Thursday, September 10, 2009

Harrison's World Part 2 -- sensory issues


So I made it through this post and have had good responses from it. Thank you for those of you that have spoke up about the post and how it helped you understand our little guy better or that you would pray for our Harrison. It is heartbreaking to for other to see your child as anything other than "perfect" when he is the apple of your eye, your whole world. I know in the big picture Harrison's issues are not HUGE, we know families that have so much more to overcome but without the aggressive treatment and therapy that Harrison needs he could never function like you and me in the world. With that said I am going to try to explain a bit more of Harrison's world.


Again, Harrison met all his milestone before on or time which is often a big warning call for some of the issues that Harrison has to deal with. With that said it took us longer to clue into all of his needs. After Harrison was in speech for about 7 months we talked about having him evaluationed by an occupational therapist because he was not moving is mouth AT ALL when he was trying to talk, (which goes along with the apraxia), would not stick his tongue out etc. and since he has never been a sleeper we thought that maybe just maybe he might qualify and if nothing else it would give him more time away from teacher Mommy.


I WAS SHOCKED when the OT came to do the evaluation. Every question he asked seemed like she had know Harrison his whole life. She asked things like


* Does he drink a lot (YES, 1/2 gallon of milk in less than two days and water, and juice on top of that and would drink more if we would let him),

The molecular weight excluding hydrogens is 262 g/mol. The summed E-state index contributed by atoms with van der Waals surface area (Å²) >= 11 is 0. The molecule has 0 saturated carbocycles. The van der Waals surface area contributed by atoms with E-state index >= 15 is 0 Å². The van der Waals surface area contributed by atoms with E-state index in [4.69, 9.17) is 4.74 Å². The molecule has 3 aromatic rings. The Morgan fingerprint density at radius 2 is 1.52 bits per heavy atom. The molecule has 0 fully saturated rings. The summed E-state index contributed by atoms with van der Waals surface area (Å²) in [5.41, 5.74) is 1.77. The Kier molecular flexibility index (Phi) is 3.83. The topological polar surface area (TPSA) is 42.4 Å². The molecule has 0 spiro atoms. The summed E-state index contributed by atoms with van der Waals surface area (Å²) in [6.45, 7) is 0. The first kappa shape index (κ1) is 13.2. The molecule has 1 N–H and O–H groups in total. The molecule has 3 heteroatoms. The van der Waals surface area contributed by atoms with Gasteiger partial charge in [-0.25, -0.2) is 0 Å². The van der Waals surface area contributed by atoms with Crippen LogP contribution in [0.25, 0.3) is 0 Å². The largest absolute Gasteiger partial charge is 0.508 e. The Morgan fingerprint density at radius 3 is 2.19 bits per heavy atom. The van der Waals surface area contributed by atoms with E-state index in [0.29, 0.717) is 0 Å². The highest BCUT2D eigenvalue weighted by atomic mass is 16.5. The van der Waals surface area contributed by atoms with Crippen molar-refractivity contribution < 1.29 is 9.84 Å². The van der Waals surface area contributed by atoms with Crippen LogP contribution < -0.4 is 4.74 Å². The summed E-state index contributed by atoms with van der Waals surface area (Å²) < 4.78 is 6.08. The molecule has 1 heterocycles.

* does he like to eat crunchy food (YES, and for several months he would only eat try crunchy food),


* Would he let you hold and rock him to sleep as an infant (NO NO NO, just recently has he started to like cuddling and would NOT go to sleep anywhere other than his bed by himself to recently also. As a baby would have to hold him away from our body and bounce to clam him, but he would not have anything to do with us holding him tight)


* Does he sleep well ( NO NO NO NO that is a whole other post)


* does he sort, line up, etc his toys food etc (YES, we used to joke that he was OCD, we won't joke anymore :) at 18 months he would sort cars trains anything by size and color. Each type of toy has to have its own)


* Does he like to have his hands dirty (NO) and does he freak out if he gets food on them ( YES)


all of these things are clues that there is a sensory processing issue going on, which I had NO CLUE about.


So by the time she left the first day I felt like the worlds worst mother. How could I have not seen the writing on the wall. And not only were these sensory issues a big deal, he also had decrease trunk strength, a rib cage that had not moved down correctly, he did not ever reach across his mid line. I know by the time she left I had to be white as a ghost. We had her come because he did not move his mouth and that was the least of her worries. So on top of the speech which we thought was the only issue in Harrison's world and at that time we thought it just a delay and no big deal to a whole realm of new trail and obstacles to overcome.



What is a Sensory processing issue?


very basically we all have sensory things that bother us, weather you have to have a fan on to sleep, or that you can't walk bear foot on sand, or you don't eat certain foods because of the texture. But for Harrison one of those things may set him over the edge, he may freak out, he won't be able to calm himself quickly and efficiently. So what's the big deal? It could become a issue that grows to the point that he can not be in large crowds ( that make him really nervous) to not being in loud places (that freak him out big time), to not knowing how to function with peers, all of which are need skills in our everyday lives. He is NOT AUTISTIC but has some of them sensory issues that are often found in autistic children.



What Harrison does


*in a new places he retreats, acts shy, but really he is terrified and can not self calm himself.